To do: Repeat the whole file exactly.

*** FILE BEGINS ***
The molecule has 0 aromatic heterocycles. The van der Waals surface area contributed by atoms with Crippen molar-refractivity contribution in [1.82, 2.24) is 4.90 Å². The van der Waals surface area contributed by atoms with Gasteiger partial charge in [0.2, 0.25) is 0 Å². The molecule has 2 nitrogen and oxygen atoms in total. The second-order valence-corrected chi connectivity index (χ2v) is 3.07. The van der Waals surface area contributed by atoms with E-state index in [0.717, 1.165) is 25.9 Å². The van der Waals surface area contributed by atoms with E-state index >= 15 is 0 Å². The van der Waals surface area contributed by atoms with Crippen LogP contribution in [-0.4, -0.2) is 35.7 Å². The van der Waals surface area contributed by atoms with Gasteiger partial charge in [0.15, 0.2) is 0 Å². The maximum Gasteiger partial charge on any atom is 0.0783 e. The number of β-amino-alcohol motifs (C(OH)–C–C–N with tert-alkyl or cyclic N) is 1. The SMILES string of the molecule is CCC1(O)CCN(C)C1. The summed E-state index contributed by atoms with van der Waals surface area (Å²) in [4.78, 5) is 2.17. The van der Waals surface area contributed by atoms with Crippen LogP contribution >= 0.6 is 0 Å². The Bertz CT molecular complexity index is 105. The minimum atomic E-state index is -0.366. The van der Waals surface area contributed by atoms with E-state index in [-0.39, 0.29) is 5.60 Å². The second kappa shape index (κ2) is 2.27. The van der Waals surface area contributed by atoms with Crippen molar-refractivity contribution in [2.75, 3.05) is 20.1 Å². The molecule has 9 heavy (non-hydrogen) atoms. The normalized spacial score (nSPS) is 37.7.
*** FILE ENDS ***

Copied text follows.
The molecule has 0 aromatic heterocycles. The van der Waals surface area contributed by atoms with Crippen molar-refractivity contribution in [1.82, 2.24) is 4.90 Å². The van der Waals surface area contributed by atoms with Gasteiger partial charge in [0.2, 0.25) is 0 Å². The molecule has 2 nitrogen and oxygen atoms in total. The second-order valence-corrected chi connectivity index (χ2v) is 3.07. The van der Waals surface area contributed by atoms with E-state index in [0.717, 1.165) is 25.9 Å². The van der Waals surface area contributed by atoms with E-state index >= 15 is 0 Å². The van der Waals surface area contributed by atoms with Crippen LogP contribution in [-0.4, -0.2) is 35.7 Å². The van der Waals surface area contributed by atoms with Gasteiger partial charge in [0.15, 0.2) is 0 Å². The maximum Gasteiger partial charge on any atom is 0.0783 e. The number of β-amino-alcohol motifs (C(OH)–C–C–N with tert-alkyl or cyclic N) is 1. The SMILES string of the molecule is CCC1(O)CCN(C)C1. The summed E-state index contributed by atoms with van der Waals surface area (Å²) in [4.78, 5) is 2.17. The van der Waals surface area contributed by atoms with Crippen LogP contribution >= 0.6 is 0 Å². The Bertz CT molecular complexity index is 105. The minimum atomic E-state index is -0.366. The van der Waals surface area contributed by atoms with E-state index in [-0.39, 0.29) is 5.60 Å². The second kappa shape index (κ2) is 2.27. The van der Waals surface area contributed by atoms with Crippen molar-refractivity contribution in [2.75, 3.05) is 20.1 Å². The molecule has 9 heavy (non-hydrogen) atoms. The normalized spacial score (nSPS) is 37.7.